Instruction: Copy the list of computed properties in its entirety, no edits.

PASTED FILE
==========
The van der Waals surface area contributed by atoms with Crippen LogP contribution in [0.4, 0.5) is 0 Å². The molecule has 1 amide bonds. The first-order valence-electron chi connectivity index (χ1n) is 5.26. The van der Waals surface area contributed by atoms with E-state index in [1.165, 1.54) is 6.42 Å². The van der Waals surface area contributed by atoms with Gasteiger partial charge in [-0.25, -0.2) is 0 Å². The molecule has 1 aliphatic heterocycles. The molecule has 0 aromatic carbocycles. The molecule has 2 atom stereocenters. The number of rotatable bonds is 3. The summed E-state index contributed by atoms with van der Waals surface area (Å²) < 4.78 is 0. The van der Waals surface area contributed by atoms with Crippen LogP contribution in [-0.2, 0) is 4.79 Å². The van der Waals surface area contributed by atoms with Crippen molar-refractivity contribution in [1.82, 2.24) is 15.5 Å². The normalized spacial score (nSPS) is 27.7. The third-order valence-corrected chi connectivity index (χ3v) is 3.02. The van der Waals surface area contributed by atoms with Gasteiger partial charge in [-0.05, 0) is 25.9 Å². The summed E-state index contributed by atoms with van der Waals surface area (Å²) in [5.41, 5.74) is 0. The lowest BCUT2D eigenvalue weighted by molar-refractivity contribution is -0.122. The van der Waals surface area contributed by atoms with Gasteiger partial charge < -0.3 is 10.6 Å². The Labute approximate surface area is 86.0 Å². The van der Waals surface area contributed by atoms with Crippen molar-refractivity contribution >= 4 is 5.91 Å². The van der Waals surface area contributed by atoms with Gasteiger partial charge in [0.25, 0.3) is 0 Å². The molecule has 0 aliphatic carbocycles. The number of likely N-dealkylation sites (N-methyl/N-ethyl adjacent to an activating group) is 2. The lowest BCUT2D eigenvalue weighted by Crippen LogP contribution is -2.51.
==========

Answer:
The van der Waals surface area contributed by atoms with Crippen LogP contribution in [0.4, 0.5) is 0 Å². The molecule has 1 amide bonds. The first-order valence-electron chi connectivity index (χ1n) is 5.26. The van der Waals surface area contributed by atoms with E-state index in [1.165, 1.54) is 6.42 Å². The van der Waals surface area contributed by atoms with Gasteiger partial charge in [-0.25, -0.2) is 0 Å². The molecule has 1 aliphatic heterocycles. The molecule has 0 aromatic carbocycles. The molecule has 2 atom stereocenters. The number of rotatable bonds is 3. The summed E-state index contributed by atoms with van der Waals surface area (Å²) < 4.78 is 0. The van der Waals surface area contributed by atoms with Crippen LogP contribution in [-0.2, 0) is 4.79 Å². The van der Waals surface area contributed by atoms with Crippen molar-refractivity contribution in [1.82, 2.24) is 15.5 Å². The normalized spacial score (nSPS) is 27.7. The third-order valence-corrected chi connectivity index (χ3v) is 3.02. The van der Waals surface area contributed by atoms with Gasteiger partial charge in [-0.05, 0) is 25.9 Å². The summed E-state index contributed by atoms with van der Waals surface area (Å²) in [5.41, 5.74) is 0. The lowest BCUT2D eigenvalue weighted by molar-refractivity contribution is -0.122. The van der Waals surface area contributed by atoms with Gasteiger partial charge < -0.3 is 10.6 Å². The Labute approximate surface area is 86.0 Å². The van der Waals surface area contributed by atoms with Crippen molar-refractivity contribution >= 4 is 5.91 Å². The van der Waals surface area contributed by atoms with Gasteiger partial charge in [0.25, 0.3) is 0 Å². The molecule has 0 aliphatic carbocycles. The number of likely N-dealkylation sites (N-methyl/N-ethyl adjacent to an activating group) is 2. The lowest BCUT2D eigenvalue weighted by Crippen LogP contribution is -2.51.